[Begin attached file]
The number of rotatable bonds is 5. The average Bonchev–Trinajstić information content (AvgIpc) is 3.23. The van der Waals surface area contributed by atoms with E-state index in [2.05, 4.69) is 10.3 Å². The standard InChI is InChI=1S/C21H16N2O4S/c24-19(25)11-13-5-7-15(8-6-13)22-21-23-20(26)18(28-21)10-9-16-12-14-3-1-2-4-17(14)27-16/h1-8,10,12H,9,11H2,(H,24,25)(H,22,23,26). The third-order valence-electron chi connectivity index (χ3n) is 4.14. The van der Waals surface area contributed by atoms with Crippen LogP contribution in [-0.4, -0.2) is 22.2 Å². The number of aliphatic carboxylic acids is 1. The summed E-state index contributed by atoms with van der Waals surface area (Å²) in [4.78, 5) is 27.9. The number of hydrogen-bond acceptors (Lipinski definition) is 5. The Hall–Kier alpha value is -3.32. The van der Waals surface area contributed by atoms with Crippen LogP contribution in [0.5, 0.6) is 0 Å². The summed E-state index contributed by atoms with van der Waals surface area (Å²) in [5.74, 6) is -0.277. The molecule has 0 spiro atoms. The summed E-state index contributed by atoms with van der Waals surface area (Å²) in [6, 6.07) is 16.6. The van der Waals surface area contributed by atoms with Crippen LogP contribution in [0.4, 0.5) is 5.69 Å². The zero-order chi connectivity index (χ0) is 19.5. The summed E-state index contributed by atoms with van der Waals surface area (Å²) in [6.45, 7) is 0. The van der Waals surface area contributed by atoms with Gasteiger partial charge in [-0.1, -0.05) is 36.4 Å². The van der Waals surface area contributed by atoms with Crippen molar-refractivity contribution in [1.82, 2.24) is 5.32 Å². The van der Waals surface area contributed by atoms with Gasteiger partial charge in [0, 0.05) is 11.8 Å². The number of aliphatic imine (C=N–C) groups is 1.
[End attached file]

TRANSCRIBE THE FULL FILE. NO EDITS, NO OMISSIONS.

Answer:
The number of rotatable bonds is 5. The average Bonchev–Trinajstić information content (AvgIpc) is 3.23. The van der Waals surface area contributed by atoms with E-state index in [2.05, 4.69) is 10.3 Å². The standard InChI is InChI=1S/C21H16N2O4S/c24-19(25)11-13-5-7-15(8-6-13)22-21-23-20(26)18(28-21)10-9-16-12-14-3-1-2-4-17(14)27-16/h1-8,10,12H,9,11H2,(H,24,25)(H,22,23,26). The third-order valence-electron chi connectivity index (χ3n) is 4.14. The van der Waals surface area contributed by atoms with Crippen LogP contribution in [-0.4, -0.2) is 22.2 Å². The number of aliphatic carboxylic acids is 1. The summed E-state index contributed by atoms with van der Waals surface area (Å²) in [4.78, 5) is 27.9. The number of hydrogen-bond acceptors (Lipinski definition) is 5. The Hall–Kier alpha value is -3.32. The van der Waals surface area contributed by atoms with Crippen LogP contribution in [0.5, 0.6) is 0 Å². The summed E-state index contributed by atoms with van der Waals surface area (Å²) in [5.74, 6) is -0.277. The molecule has 0 spiro atoms. The summed E-state index contributed by atoms with van der Waals surface area (Å²) in [6, 6.07) is 16.6. The van der Waals surface area contributed by atoms with Crippen LogP contribution in [0.4, 0.5) is 5.69 Å². The zero-order chi connectivity index (χ0) is 19.5. The summed E-state index contributed by atoms with van der Waals surface area (Å²) in [6.45, 7) is 0. The van der Waals surface area contributed by atoms with Gasteiger partial charge in [-0.1, -0.05) is 36.4 Å². The van der Waals surface area contributed by atoms with Crippen molar-refractivity contribution in [1.82, 2.24) is 5.32 Å². The van der Waals surface area contributed by atoms with Gasteiger partial charge in [0, 0.05) is 11.8 Å². The number of aliphatic imine (C=N–C) groups is 1.